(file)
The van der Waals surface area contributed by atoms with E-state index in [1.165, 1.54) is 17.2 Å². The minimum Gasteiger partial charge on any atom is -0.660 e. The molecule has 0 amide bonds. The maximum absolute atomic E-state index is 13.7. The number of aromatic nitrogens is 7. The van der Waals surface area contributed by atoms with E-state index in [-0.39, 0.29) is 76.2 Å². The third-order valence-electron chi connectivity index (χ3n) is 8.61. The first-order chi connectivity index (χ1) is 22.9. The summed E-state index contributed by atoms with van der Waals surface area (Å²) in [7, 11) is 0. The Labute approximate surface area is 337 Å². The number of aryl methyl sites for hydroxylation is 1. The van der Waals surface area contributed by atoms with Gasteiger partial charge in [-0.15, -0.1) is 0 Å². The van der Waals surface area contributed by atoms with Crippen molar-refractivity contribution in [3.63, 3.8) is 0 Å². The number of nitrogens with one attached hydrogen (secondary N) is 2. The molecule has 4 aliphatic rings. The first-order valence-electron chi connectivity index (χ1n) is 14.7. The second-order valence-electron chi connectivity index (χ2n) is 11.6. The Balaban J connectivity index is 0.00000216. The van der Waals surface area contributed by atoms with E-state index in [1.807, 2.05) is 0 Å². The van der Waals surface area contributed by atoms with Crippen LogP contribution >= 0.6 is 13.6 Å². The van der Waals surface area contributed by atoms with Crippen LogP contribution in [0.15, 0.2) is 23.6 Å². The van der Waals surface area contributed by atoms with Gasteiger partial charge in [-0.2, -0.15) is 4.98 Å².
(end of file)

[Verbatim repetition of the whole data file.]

The van der Waals surface area contributed by atoms with E-state index in [1.165, 1.54) is 17.2 Å². The minimum Gasteiger partial charge on any atom is -0.660 e. The molecule has 0 amide bonds. The maximum absolute atomic E-state index is 13.7. The number of aromatic nitrogens is 7. The van der Waals surface area contributed by atoms with E-state index in [-0.39, 0.29) is 76.2 Å². The third-order valence-electron chi connectivity index (χ3n) is 8.61. The first-order chi connectivity index (χ1) is 22.9. The summed E-state index contributed by atoms with van der Waals surface area (Å²) in [7, 11) is 0. The Labute approximate surface area is 337 Å². The number of aryl methyl sites for hydroxylation is 1. The van der Waals surface area contributed by atoms with Gasteiger partial charge in [-0.15, -0.1) is 0 Å². The van der Waals surface area contributed by atoms with Crippen molar-refractivity contribution in [3.63, 3.8) is 0 Å². The number of nitrogens with one attached hydrogen (secondary N) is 2. The molecule has 4 aliphatic rings. The first-order valence-electron chi connectivity index (χ1n) is 14.7. The second-order valence-electron chi connectivity index (χ2n) is 11.6. The Balaban J connectivity index is 0.00000216. The van der Waals surface area contributed by atoms with E-state index in [1.807, 2.05) is 0 Å². The van der Waals surface area contributed by atoms with Crippen LogP contribution >= 0.6 is 13.6 Å². The van der Waals surface area contributed by atoms with Crippen LogP contribution in [0.15, 0.2) is 23.6 Å². The van der Waals surface area contributed by atoms with Gasteiger partial charge in [-0.2, -0.15) is 4.98 Å².